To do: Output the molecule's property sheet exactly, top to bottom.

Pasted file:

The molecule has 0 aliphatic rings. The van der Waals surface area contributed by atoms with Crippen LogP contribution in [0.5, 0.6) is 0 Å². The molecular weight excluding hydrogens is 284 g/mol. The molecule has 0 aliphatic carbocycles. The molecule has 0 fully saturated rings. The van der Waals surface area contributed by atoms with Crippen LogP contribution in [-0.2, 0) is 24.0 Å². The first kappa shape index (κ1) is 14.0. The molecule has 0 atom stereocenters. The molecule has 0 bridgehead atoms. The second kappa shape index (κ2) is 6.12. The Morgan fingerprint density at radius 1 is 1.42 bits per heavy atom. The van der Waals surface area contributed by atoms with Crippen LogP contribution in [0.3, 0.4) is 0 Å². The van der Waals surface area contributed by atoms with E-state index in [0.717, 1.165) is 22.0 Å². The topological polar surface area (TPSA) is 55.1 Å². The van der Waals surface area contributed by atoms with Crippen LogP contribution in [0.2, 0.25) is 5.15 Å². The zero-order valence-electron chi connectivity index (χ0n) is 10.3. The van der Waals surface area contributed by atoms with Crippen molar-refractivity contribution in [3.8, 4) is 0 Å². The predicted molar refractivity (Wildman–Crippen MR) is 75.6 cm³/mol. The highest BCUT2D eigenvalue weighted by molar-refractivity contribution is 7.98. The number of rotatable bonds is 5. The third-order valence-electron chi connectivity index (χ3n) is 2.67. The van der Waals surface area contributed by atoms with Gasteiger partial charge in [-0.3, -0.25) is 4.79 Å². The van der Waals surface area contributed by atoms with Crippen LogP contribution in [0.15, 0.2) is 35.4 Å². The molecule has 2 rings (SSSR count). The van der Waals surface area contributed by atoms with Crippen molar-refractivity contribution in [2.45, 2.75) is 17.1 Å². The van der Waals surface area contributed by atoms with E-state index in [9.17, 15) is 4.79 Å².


The molecule has 0 aliphatic rings. The van der Waals surface area contributed by atoms with Crippen LogP contribution in [0.5, 0.6) is 0 Å². The molecular weight excluding hydrogens is 284 g/mol. The molecule has 0 aliphatic carbocycles. The molecule has 0 fully saturated rings. The van der Waals surface area contributed by atoms with Crippen LogP contribution in [-0.2, 0) is 24.0 Å². The first kappa shape index (κ1) is 14.0. The molecule has 0 atom stereocenters. The molecule has 0 bridgehead atoms. The second kappa shape index (κ2) is 6.12. The Morgan fingerprint density at radius 1 is 1.42 bits per heavy atom. The van der Waals surface area contributed by atoms with Crippen LogP contribution in [0.3, 0.4) is 0 Å². The van der Waals surface area contributed by atoms with E-state index in [0.717, 1.165) is 22.0 Å². The topological polar surface area (TPSA) is 55.1 Å². The van der Waals surface area contributed by atoms with Crippen LogP contribution in [0.2, 0.25) is 5.15 Å². The zero-order valence-electron chi connectivity index (χ0n) is 10.3. The van der Waals surface area contributed by atoms with Crippen molar-refractivity contribution in [3.8, 4) is 0 Å². The predicted molar refractivity (Wildman–Crippen MR) is 75.6 cm³/mol. The highest BCUT2D eigenvalue weighted by molar-refractivity contribution is 7.98. The number of rotatable bonds is 5. The third-order valence-electron chi connectivity index (χ3n) is 2.67. The van der Waals surface area contributed by atoms with Gasteiger partial charge in [-0.3, -0.25) is 4.79 Å². The van der Waals surface area contributed by atoms with Crippen LogP contribution in [0.15, 0.2) is 35.4 Å². The molecule has 2 rings (SSSR count). The van der Waals surface area contributed by atoms with Crippen molar-refractivity contribution in [2.45, 2.75) is 17.1 Å². The van der Waals surface area contributed by atoms with E-state index in [9.17, 15) is 4.79 Å².